As far as the cleaning up goes, I would request that the Government focus on cleaning several other messes including Terrorism and Corruption. I am sure market forces will take care of fraudulent corporates by itself without Government intervention.

Sunday, January 11, 2009

The 'Trick' to save the Economy.

Keynesian economics ,was a model that many believe brought United States and the world out of the Great Depression. During the Great Depression of 1929, unemployment was at a peak, markets faced a recession and the morale was terribly low. Experts viewed the Great Depression as moral punishment for evil over-spenders , and as lesson economics taught to these spenders advising them to increase their savings. As often is the case with bad economic times, people thought they had to save the money for the future , after nature had befallen them with the depression.
Consumers stopped spending and they started saving money. Retailers stopped buying goods. Industries reduced manufacturing of these goods causing a further reduction of jobs. Keynes realised that a recession was caused by excess saving, which drove down demand , caused unemployment and landed the economy into a downward spiral. Keynes believed that government action could end this cascade effect and stop the over-saving attitude of people. He suggested that governments should pay people to dig ditches and then fill them up again. This would put money into the pockets of people, and that was the aim of the exercise.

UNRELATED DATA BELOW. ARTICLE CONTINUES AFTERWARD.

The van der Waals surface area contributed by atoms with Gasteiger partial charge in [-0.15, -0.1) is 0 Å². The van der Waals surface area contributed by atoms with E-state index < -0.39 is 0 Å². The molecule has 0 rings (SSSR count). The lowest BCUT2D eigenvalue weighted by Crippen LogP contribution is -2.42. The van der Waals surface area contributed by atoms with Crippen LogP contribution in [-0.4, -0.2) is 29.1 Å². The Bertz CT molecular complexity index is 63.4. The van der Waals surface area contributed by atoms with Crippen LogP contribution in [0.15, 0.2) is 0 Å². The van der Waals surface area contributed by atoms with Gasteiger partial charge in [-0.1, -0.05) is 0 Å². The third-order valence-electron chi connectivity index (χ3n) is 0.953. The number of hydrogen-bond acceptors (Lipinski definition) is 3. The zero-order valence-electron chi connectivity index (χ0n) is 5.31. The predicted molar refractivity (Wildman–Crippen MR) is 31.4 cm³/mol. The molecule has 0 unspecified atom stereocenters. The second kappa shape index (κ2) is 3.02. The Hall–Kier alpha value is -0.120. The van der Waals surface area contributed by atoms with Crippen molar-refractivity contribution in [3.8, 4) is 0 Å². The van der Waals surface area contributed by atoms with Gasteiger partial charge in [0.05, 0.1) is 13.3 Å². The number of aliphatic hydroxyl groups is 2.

It is interesting to note that his suggestion had several messages. One, that the government had to create jobs. Jobs that will enable people to earn, and enable them start spending. Two, the jobs created need not add any value by the nature of the jobs themselves. Keynes' idea of asking to pay people to dig ditches and then fill them up again, was clearly the idea of creating jobs , that required minimal investment , required minimum skill and were of minimal value to the Government. The World War II , provided ample opportunity to exercise this trick. I should say USA was fortunate to have had gotten into the war. The military economy created a lot of jobs. Most jobs did not add any value to US from the point of view of industrial economy. (although the war created for USA a huge political advantage since they won.)But the war created earnings and hence consumption. The real victory for USA may not have been the victory in the political sphere but the victory in the war against recession. They had established themselves as the political superpower alright. But more importantly they had won to become the economic superpower.
The world is in a recession again. People are reducing the spending again. Companies are reducing expenditure, cutting costs and laying off people. The role of the Indian Government for the next 4-5 years is going to be a crucial one. The government will have to create an atmosphere of spending. Investing heavily in infrastructure will create jobs alright. But that alone wont do. With elections round the corner, we may have to rethink our priorities in the given scenario. We need to see what can do the trick for India.